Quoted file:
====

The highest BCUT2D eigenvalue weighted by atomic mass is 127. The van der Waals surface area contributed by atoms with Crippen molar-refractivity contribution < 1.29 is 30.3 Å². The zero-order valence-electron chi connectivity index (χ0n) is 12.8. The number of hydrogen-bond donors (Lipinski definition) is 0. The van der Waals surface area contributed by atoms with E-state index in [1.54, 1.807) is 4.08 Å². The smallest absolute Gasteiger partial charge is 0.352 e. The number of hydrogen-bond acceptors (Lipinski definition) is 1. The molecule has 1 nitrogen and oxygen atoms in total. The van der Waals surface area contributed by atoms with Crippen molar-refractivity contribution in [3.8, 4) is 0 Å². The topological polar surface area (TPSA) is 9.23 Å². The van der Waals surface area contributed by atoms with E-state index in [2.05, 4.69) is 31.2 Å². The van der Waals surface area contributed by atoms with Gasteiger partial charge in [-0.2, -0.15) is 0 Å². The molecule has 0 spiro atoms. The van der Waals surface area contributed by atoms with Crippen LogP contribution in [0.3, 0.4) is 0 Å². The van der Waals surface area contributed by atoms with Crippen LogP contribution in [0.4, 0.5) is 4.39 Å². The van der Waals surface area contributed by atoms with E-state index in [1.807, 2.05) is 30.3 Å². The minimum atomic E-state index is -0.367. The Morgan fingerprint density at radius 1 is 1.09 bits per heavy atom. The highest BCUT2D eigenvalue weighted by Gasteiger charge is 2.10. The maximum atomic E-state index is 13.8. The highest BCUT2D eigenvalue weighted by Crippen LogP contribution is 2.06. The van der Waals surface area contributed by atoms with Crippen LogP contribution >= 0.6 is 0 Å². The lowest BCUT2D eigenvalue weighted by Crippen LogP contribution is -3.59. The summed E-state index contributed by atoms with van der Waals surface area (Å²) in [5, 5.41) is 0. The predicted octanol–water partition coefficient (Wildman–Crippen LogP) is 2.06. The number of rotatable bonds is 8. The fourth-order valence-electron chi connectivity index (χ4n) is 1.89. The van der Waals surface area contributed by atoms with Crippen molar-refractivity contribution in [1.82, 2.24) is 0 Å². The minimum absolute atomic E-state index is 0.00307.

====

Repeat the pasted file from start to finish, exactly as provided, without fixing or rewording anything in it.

The highest BCUT2D eigenvalue weighted by atomic mass is 127. The van der Waals surface area contributed by atoms with Crippen molar-refractivity contribution < 1.29 is 30.3 Å². The zero-order valence-electron chi connectivity index (χ0n) is 12.8. The number of hydrogen-bond donors (Lipinski definition) is 0. The van der Waals surface area contributed by atoms with E-state index in [1.54, 1.807) is 4.08 Å². The smallest absolute Gasteiger partial charge is 0.352 e. The number of hydrogen-bond acceptors (Lipinski definition) is 1. The molecule has 1 nitrogen and oxygen atoms in total. The van der Waals surface area contributed by atoms with Crippen molar-refractivity contribution in [3.8, 4) is 0 Å². The topological polar surface area (TPSA) is 9.23 Å². The van der Waals surface area contributed by atoms with E-state index in [2.05, 4.69) is 31.2 Å². The van der Waals surface area contributed by atoms with Gasteiger partial charge in [-0.2, -0.15) is 0 Å². The molecule has 0 spiro atoms. The van der Waals surface area contributed by atoms with Crippen LogP contribution in [0.3, 0.4) is 0 Å². The van der Waals surface area contributed by atoms with Crippen LogP contribution in [0.4, 0.5) is 4.39 Å². The van der Waals surface area contributed by atoms with E-state index in [1.807, 2.05) is 30.3 Å². The minimum atomic E-state index is -0.367. The Morgan fingerprint density at radius 1 is 1.09 bits per heavy atom. The highest BCUT2D eigenvalue weighted by Gasteiger charge is 2.10. The maximum atomic E-state index is 13.8. The highest BCUT2D eigenvalue weighted by Crippen LogP contribution is 2.06. The van der Waals surface area contributed by atoms with Crippen LogP contribution >= 0.6 is 0 Å². The lowest BCUT2D eigenvalue weighted by Crippen LogP contribution is -3.59. The summed E-state index contributed by atoms with van der Waals surface area (Å²) in [5, 5.41) is 0. The predicted octanol–water partition coefficient (Wildman–Crippen LogP) is 2.06. The number of rotatable bonds is 8. The fourth-order valence-electron chi connectivity index (χ4n) is 1.89. The van der Waals surface area contributed by atoms with Crippen molar-refractivity contribution in [1.82, 2.24) is 0 Å². The minimum absolute atomic E-state index is 0.00307.